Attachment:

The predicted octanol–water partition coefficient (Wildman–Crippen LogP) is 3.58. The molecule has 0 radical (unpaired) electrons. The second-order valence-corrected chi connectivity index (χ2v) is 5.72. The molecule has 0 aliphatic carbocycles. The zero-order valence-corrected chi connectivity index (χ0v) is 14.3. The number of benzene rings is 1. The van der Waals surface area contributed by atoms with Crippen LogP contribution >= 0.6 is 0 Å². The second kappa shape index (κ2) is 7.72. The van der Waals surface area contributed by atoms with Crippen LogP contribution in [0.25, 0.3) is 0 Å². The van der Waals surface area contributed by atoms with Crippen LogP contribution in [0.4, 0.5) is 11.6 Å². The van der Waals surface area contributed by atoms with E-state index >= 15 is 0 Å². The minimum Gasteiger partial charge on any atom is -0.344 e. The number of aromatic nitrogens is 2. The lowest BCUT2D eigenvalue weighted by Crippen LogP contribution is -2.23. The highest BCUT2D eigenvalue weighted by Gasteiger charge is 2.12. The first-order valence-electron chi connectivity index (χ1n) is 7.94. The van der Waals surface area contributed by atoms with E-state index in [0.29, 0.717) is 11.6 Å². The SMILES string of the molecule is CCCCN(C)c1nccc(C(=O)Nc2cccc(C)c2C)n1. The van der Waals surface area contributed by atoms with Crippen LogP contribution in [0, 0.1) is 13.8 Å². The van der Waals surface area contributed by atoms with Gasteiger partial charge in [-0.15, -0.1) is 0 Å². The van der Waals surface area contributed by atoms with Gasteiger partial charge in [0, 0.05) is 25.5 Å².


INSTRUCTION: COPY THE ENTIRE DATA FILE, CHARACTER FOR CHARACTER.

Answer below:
The predicted octanol–water partition coefficient (Wildman–Crippen LogP) is 3.58. The molecule has 0 radical (unpaired) electrons. The second-order valence-corrected chi connectivity index (χ2v) is 5.72. The molecule has 0 aliphatic carbocycles. The zero-order valence-corrected chi connectivity index (χ0v) is 14.3. The number of benzene rings is 1. The van der Waals surface area contributed by atoms with Crippen LogP contribution >= 0.6 is 0 Å². The second kappa shape index (κ2) is 7.72. The van der Waals surface area contributed by atoms with Crippen LogP contribution in [0.25, 0.3) is 0 Å². The van der Waals surface area contributed by atoms with Crippen LogP contribution in [0.4, 0.5) is 11.6 Å². The van der Waals surface area contributed by atoms with E-state index >= 15 is 0 Å². The minimum Gasteiger partial charge on any atom is -0.344 e. The number of aromatic nitrogens is 2. The lowest BCUT2D eigenvalue weighted by Crippen LogP contribution is -2.23. The highest BCUT2D eigenvalue weighted by Gasteiger charge is 2.12. The first-order valence-electron chi connectivity index (χ1n) is 7.94. The van der Waals surface area contributed by atoms with E-state index in [0.29, 0.717) is 11.6 Å². The SMILES string of the molecule is CCCCN(C)c1nccc(C(=O)Nc2cccc(C)c2C)n1. The van der Waals surface area contributed by atoms with Crippen LogP contribution in [0, 0.1) is 13.8 Å². The van der Waals surface area contributed by atoms with Gasteiger partial charge in [-0.15, -0.1) is 0 Å². The van der Waals surface area contributed by atoms with Gasteiger partial charge in [0, 0.05) is 25.5 Å².